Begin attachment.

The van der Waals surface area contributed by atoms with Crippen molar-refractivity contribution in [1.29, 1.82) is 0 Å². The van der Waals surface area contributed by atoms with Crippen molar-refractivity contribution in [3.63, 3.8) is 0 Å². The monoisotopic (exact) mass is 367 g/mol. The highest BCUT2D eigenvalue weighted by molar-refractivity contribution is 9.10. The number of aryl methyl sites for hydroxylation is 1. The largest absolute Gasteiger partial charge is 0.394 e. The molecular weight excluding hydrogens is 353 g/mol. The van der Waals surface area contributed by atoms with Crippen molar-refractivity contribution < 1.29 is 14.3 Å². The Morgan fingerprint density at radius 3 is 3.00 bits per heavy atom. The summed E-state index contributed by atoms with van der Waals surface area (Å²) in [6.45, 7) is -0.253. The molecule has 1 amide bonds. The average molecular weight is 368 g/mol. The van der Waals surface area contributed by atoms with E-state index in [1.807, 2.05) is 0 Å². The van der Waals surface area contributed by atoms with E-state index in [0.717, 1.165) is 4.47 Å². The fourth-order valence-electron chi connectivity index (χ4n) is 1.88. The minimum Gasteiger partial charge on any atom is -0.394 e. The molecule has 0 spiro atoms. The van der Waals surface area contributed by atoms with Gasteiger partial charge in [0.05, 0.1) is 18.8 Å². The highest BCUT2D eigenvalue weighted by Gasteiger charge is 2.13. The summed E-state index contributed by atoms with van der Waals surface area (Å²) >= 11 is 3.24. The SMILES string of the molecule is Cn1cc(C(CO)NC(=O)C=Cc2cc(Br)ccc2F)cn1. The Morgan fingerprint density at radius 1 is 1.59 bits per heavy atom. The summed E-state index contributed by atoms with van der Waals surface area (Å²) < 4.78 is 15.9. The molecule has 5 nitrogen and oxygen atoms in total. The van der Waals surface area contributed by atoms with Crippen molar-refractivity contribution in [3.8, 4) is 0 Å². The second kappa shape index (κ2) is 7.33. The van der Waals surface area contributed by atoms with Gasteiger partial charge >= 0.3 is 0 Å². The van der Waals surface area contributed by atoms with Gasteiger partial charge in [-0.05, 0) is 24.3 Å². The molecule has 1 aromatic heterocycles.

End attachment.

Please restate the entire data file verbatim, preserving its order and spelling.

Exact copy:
The van der Waals surface area contributed by atoms with Crippen molar-refractivity contribution in [1.29, 1.82) is 0 Å². The van der Waals surface area contributed by atoms with Crippen molar-refractivity contribution in [3.63, 3.8) is 0 Å². The monoisotopic (exact) mass is 367 g/mol. The highest BCUT2D eigenvalue weighted by molar-refractivity contribution is 9.10. The number of aryl methyl sites for hydroxylation is 1. The largest absolute Gasteiger partial charge is 0.394 e. The molecular weight excluding hydrogens is 353 g/mol. The van der Waals surface area contributed by atoms with Crippen molar-refractivity contribution < 1.29 is 14.3 Å². The Morgan fingerprint density at radius 3 is 3.00 bits per heavy atom. The summed E-state index contributed by atoms with van der Waals surface area (Å²) in [6.45, 7) is -0.253. The molecule has 1 amide bonds. The average molecular weight is 368 g/mol. The van der Waals surface area contributed by atoms with E-state index in [1.807, 2.05) is 0 Å². The van der Waals surface area contributed by atoms with E-state index in [0.717, 1.165) is 4.47 Å². The fourth-order valence-electron chi connectivity index (χ4n) is 1.88. The minimum Gasteiger partial charge on any atom is -0.394 e. The molecule has 0 spiro atoms. The van der Waals surface area contributed by atoms with Gasteiger partial charge in [0.05, 0.1) is 18.8 Å². The highest BCUT2D eigenvalue weighted by Gasteiger charge is 2.13. The summed E-state index contributed by atoms with van der Waals surface area (Å²) >= 11 is 3.24. The SMILES string of the molecule is Cn1cc(C(CO)NC(=O)C=Cc2cc(Br)ccc2F)cn1. The Morgan fingerprint density at radius 1 is 1.59 bits per heavy atom. The summed E-state index contributed by atoms with van der Waals surface area (Å²) < 4.78 is 15.9. The molecule has 5 nitrogen and oxygen atoms in total. The van der Waals surface area contributed by atoms with Crippen molar-refractivity contribution in [3.8, 4) is 0 Å². The second kappa shape index (κ2) is 7.33. The van der Waals surface area contributed by atoms with Gasteiger partial charge >= 0.3 is 0 Å². The van der Waals surface area contributed by atoms with Gasteiger partial charge in [-0.05, 0) is 24.3 Å². The molecule has 1 aromatic heterocycles.